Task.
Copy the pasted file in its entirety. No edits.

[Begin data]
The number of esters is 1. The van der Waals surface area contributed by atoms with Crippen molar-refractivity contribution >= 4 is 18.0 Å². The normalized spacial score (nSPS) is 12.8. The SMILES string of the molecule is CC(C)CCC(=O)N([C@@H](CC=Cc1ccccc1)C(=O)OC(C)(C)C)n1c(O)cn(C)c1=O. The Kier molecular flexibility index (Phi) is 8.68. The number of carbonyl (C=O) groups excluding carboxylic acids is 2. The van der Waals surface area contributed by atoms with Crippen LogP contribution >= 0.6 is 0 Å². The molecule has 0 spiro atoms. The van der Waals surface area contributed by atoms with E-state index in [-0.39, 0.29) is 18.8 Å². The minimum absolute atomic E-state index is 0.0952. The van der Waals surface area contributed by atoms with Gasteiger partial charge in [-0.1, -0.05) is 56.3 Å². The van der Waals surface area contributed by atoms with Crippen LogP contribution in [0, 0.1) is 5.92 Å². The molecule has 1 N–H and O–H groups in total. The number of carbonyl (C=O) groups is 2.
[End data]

The number of esters is 1. The van der Waals surface area contributed by atoms with Crippen molar-refractivity contribution >= 4 is 18.0 Å². The normalized spacial score (nSPS) is 12.8. The SMILES string of the molecule is CC(C)CCC(=O)N([C@@H](CC=Cc1ccccc1)C(=O)OC(C)(C)C)n1c(O)cn(C)c1=O. The Kier molecular flexibility index (Phi) is 8.68. The number of carbonyl (C=O) groups excluding carboxylic acids is 2. The van der Waals surface area contributed by atoms with Crippen LogP contribution >= 0.6 is 0 Å². The molecule has 0 spiro atoms. The van der Waals surface area contributed by atoms with E-state index in [-0.39, 0.29) is 18.8 Å². The minimum absolute atomic E-state index is 0.0952. The van der Waals surface area contributed by atoms with Gasteiger partial charge in [-0.1, -0.05) is 56.3 Å². The van der Waals surface area contributed by atoms with Crippen LogP contribution in [0, 0.1) is 5.92 Å². The molecule has 1 N–H and O–H groups in total. The number of carbonyl (C=O) groups is 2.